Ecclesiastes is the only book in the Bible with a warning label! It may be the only book that needs one.
The warning label comes in the last verses of the book: "The end of the matter, all has been heard. Fear God and keep his commandments; for that is the whole duty of everyone. For God will bring every deed into judgment, including every secret thing, whether good or evil."
The message in these last verses is in tension with the rest of the book of Ecclesiastes. At first glance, Ecclesiastes seems filled with gloom and doubt. However, the verses at the end seem to call, "Be sure to read this book with deep faith."
The book's first verse is familiar: "Vanity of vanities! All is vanity." The word vanity (hevel in Hebrew) refers to an empty puff of air. One Hebrew scholar likened it to the visible puff of air you see coming from your mouth on a frosty morning. You can see it momentarily, but then it vanishes. It is nothing really; it only looks like something.
Again and again throughout this book, Ecclesiastes says all of life is nothing more than hevel, a puff of air on a frosty morning. "What good do people gain from working all their lives," he asks. Is life worth living? Knowledge is meaningless (1:12-18). Pleasure is simply chasing after the wind (2:1-7). And wealth is empty (2:8-11). Wisdom, he grants, has a certain practical value in life, but in the end, death comes to the wise as easily as it comes to the foolish.
The writer of Ecclesiastes says he speaks from personal experience. He explored all these avenues and his conclusion is that "I hated life because what happens on earth is simply hevel and a chasing after wind. What do people get from all the toil and strain of life? Our days are full of pain. Our work is a vexation. And even at night we cannot rest well."
So the first message of Ecclesiastes is a radical "NO" to every value we prize. Sure, wealth, pleasure, wisdom, and knowledge are nice, but they are not ultimate values. They do not bring ultimate fulfillment. There is nothing in this world that has "saving power." Ecclesiastes is saying what Paul said in Philippians 3:7-8: "Whatever gains I had, these I have come to regard as loss because of Christ. More than that, I regard everything as loss because of the surpassing value of knowing Christ Jesus my Lord."
More pointed are the words of Jesus
in Luke 9:23: "If any want to become my
followers, let them deny themselves and
take up their cross daily and follow me."
I understand denying one's self means
to cast away everything that would rival
Christ. In the old red hymnal, Brethren
"Do not I love thee, Oh my Lord?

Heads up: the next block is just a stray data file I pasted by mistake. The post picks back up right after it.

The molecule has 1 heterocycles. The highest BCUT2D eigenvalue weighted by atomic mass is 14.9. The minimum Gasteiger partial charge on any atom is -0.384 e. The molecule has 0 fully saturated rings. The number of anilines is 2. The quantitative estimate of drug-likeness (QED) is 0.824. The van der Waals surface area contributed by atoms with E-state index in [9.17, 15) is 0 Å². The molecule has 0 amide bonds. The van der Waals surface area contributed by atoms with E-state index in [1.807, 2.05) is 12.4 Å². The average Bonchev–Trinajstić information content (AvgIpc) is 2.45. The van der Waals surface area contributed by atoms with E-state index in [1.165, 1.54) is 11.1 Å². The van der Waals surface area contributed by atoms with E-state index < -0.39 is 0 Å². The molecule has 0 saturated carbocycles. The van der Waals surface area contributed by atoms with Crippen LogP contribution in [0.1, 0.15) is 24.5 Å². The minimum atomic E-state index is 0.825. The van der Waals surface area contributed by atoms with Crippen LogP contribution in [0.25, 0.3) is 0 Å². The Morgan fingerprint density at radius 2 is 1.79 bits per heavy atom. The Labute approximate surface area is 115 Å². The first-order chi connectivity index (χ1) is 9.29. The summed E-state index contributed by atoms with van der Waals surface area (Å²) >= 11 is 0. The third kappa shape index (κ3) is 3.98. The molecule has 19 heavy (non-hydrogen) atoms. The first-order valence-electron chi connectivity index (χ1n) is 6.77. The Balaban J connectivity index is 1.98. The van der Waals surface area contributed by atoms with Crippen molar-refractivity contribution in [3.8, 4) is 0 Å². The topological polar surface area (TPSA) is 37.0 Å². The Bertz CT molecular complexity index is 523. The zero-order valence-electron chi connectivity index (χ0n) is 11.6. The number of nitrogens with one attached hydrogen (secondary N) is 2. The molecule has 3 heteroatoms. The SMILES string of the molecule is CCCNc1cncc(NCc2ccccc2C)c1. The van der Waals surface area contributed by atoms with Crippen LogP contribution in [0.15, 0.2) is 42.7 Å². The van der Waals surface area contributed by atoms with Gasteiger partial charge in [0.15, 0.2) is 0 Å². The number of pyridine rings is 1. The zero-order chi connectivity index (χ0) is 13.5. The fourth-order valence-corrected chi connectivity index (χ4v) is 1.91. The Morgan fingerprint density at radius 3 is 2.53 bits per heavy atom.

Behold my heart and see;
And turn the dearest idol out
that dares to rival thee."
Frankly speaking, Jesus calls us to give away everything in order to hold wholly to God. To one young man who asked for the key to life, Jesus said, "Sell what you own, and give the money to the poor, and you will have treasure in heaven; then come and follow me" (Mark 10:21).
For two thousand years these words of Jesus have made us uncomfortable. Surely Jesus was exaggerating.
The most difficult part of faith is to cast away everything. But when we have cast it away, the world lies fresh at our feet. That’s why the radical “NO” to the world in Ecclesiastes is balanced by an equally radical “YES” to the joy of life, work, and relationships.
“I know there is nothing better for people than to be happy and to enjoy themselves as long as they live. Moreover, it is God’s gift that all should eat and drink and take pleasure in their work” (Ecclesiastes 2:12-13).
Ecclesiastes tells us, “Go, eat your bread with enjoyment, and drink your wine with a merry heart; for God has long ago approved what you do” (9:7). He goes on to encourage people to enjoy happiness with your spouse, dress in bright clothing, use a good lotion, and “Whatever your hand finds to do, do with your might.” To enjoy life, he insists, is a gift of God.
Jesus also had this balance. After telling the young rich man to give everything up, he also reminded his disciples, “Mark my words, no one who sacrifices house, brothers, sisters, mother, father, children, land—whatever—because of me and the Message will lose out. They’ll get it all back, but multiplied many times” (Mark 10:29-30 The Message).
Here is the balance that the book of Ecclesiastes recommends. But the balance between letting go and receiving is one I find difficult. Is it really possible to enjoy something without wanting to possess it?
When you begin fencing lessons, your instructor will tell you to hold your sword, your foil, neither too tightly nor too lightly. It is like a bird. Grip it too tightly and it will die. Hold it too loosely and it will escape.
Life is like that! The poet William Blake reframed those words of Jesus this way:
He who binds to himself a joy
Does the winged life destroy
He who kisses the joy as it flies
Lives in eternity’s sunrise.
An ordained minister, Bob Bowman is professor emeritus of religion at Manchester University, North Manchester, Indiana.